First, pour the required amount of gas into the gas can. Carefully measure out the required amount of oil and pour it in after. Close the cap on the gas can and give the whole thing a good shake to make sure the gas and oil are properly mixed.
You can now use the mixture in your gas can to fill up your chainsaw.
General tips about gas engines
If your chainsaw hasn’t been used for a while – say, for a couple of weeks but less than a month – give the whole thing a good shake before you fire it up. If you leave it sitting, the gas and oil will separate it, and shaking the chainsaw will ensure they are well mixed before you start it.
If you don’t use your chainsaw for more than a month, empty the fuel and refill it with fresh fuel. Gasoline doesn’t age well, and after a month it will begin deteriorating to the point where the chainsaw no longer functions correctly. If you try to use old fuel, you risk damaging your chainsaw’s engine.
If you don’t want to mix gas and oil yourself, you can buy premixed fuel to save yourself the hassle. If you do, make sure you choose one that is suitable for your machine.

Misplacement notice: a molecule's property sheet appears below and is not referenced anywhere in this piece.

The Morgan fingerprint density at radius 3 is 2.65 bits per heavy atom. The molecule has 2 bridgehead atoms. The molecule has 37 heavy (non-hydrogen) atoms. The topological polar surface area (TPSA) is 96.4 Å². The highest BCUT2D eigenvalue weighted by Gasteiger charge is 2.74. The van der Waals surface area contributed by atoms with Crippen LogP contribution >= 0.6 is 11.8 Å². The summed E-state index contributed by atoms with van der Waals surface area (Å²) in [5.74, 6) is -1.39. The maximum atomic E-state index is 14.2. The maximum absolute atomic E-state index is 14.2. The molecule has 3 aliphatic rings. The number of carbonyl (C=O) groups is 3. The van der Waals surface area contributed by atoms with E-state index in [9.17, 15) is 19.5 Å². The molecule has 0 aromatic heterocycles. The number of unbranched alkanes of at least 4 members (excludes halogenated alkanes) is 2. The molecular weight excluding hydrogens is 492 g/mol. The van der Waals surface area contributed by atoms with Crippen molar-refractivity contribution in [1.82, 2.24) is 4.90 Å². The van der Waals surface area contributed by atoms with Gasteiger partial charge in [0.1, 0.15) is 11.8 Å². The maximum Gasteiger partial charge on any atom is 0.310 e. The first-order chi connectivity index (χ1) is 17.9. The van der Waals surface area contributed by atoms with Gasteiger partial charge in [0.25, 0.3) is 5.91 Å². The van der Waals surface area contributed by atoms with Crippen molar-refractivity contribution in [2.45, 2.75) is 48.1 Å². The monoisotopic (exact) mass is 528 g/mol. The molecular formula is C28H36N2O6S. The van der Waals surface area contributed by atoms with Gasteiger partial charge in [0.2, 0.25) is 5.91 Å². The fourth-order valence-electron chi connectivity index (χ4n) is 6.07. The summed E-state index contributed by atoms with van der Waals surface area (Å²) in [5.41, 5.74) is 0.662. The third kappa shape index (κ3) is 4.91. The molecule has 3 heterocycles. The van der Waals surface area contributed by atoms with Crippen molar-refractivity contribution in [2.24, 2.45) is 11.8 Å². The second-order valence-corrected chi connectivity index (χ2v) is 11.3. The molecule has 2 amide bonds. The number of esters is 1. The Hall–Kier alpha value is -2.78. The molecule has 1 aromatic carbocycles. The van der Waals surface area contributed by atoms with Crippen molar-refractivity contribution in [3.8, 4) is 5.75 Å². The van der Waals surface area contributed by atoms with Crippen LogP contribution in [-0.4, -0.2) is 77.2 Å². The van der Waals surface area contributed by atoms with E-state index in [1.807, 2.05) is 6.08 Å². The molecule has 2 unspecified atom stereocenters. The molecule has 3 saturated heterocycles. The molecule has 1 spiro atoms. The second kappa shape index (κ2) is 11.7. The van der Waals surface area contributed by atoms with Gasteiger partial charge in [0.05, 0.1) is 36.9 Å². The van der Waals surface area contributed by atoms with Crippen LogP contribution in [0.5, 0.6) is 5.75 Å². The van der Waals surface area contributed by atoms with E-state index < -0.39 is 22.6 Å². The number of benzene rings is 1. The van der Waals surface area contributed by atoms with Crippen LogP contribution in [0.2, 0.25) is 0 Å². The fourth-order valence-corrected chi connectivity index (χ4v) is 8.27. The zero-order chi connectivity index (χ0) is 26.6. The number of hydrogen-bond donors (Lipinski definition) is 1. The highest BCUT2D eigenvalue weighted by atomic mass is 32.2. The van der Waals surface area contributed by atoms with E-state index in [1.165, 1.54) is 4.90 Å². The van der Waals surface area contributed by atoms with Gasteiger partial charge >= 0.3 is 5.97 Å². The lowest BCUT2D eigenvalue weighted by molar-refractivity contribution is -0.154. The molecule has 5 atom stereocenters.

Make sure you know what kind of engine your chainsaw has. If it is a 2-stroke engine and you forget the oil, you will damage the engine. However, if you have a 4-stroke engine, you should make sure you only use pure gas – otherwise, you will also risk damaging your expensive chainsaw.
Quite separately from engine oil, chainsaws need oil for chain lubrication. This is true of gas-powered versions as well as electric chainsaws and cordless chainsaws. Make sure you don’t forget to lubricate the chain.
Always use the right ratio
As we said, while the most common oil-to-gas ratios are 1:50 or 1:40, there is no standard, so you shouldn’t just guess. Make sure you find out exactly what ratio your chainsaw’s engine requires and mix it up carefully and precisely. Similarly – and this goes without saying – make sure you know whether you are running a 2-stroke engine or 4-stroke engine before filling the tank and firing it up.
Chainsaws are expensive tools, and failing to use the right oil-and-gas mix – or pure gasoline in the case of a 4-stroke engine – is the quickest way to send you valuable machine straight to the scrapyard.